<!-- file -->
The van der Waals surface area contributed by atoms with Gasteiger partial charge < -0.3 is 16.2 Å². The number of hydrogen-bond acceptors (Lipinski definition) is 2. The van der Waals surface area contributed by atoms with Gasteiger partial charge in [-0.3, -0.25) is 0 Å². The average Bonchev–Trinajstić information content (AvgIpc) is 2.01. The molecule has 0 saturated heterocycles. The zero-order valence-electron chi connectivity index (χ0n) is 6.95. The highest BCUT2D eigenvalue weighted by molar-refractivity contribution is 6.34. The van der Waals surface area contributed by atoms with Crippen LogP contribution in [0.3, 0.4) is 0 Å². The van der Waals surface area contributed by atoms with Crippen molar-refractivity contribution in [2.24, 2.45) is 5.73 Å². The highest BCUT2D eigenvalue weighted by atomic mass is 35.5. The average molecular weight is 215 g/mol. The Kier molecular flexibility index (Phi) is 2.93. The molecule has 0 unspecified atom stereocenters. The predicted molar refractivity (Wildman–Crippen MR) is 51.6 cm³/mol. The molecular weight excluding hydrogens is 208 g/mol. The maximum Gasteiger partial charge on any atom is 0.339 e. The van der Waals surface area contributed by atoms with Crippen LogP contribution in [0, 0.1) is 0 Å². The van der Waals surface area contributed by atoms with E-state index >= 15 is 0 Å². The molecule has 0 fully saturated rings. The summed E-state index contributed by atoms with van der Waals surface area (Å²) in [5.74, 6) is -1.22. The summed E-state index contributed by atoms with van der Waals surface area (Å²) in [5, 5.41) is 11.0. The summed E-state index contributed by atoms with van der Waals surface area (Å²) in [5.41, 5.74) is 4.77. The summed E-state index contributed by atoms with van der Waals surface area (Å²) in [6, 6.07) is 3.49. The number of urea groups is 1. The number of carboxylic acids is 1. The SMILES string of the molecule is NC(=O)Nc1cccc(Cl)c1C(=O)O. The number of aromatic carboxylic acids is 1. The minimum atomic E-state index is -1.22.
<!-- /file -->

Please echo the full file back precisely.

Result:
The van der Waals surface area contributed by atoms with Gasteiger partial charge < -0.3 is 16.2 Å². The number of hydrogen-bond acceptors (Lipinski definition) is 2. The van der Waals surface area contributed by atoms with Gasteiger partial charge in [-0.3, -0.25) is 0 Å². The average Bonchev–Trinajstić information content (AvgIpc) is 2.01. The molecule has 0 saturated heterocycles. The zero-order valence-electron chi connectivity index (χ0n) is 6.95. The highest BCUT2D eigenvalue weighted by molar-refractivity contribution is 6.34. The van der Waals surface area contributed by atoms with Crippen LogP contribution in [0.3, 0.4) is 0 Å². The van der Waals surface area contributed by atoms with Crippen molar-refractivity contribution in [2.24, 2.45) is 5.73 Å². The highest BCUT2D eigenvalue weighted by atomic mass is 35.5. The average molecular weight is 215 g/mol. The Kier molecular flexibility index (Phi) is 2.93. The molecule has 0 unspecified atom stereocenters. The predicted molar refractivity (Wildman–Crippen MR) is 51.6 cm³/mol. The molecular weight excluding hydrogens is 208 g/mol. The maximum Gasteiger partial charge on any atom is 0.339 e. The van der Waals surface area contributed by atoms with Crippen LogP contribution in [0, 0.1) is 0 Å². The van der Waals surface area contributed by atoms with E-state index >= 15 is 0 Å². The molecule has 0 fully saturated rings. The summed E-state index contributed by atoms with van der Waals surface area (Å²) in [5.74, 6) is -1.22. The summed E-state index contributed by atoms with van der Waals surface area (Å²) in [5, 5.41) is 11.0. The summed E-state index contributed by atoms with van der Waals surface area (Å²) in [5.41, 5.74) is 4.77. The summed E-state index contributed by atoms with van der Waals surface area (Å²) in [6, 6.07) is 3.49. The number of urea groups is 1. The number of carboxylic acids is 1. The SMILES string of the molecule is NC(=O)Nc1cccc(Cl)c1C(=O)O. The number of aromatic carboxylic acids is 1. The minimum atomic E-state index is -1.22.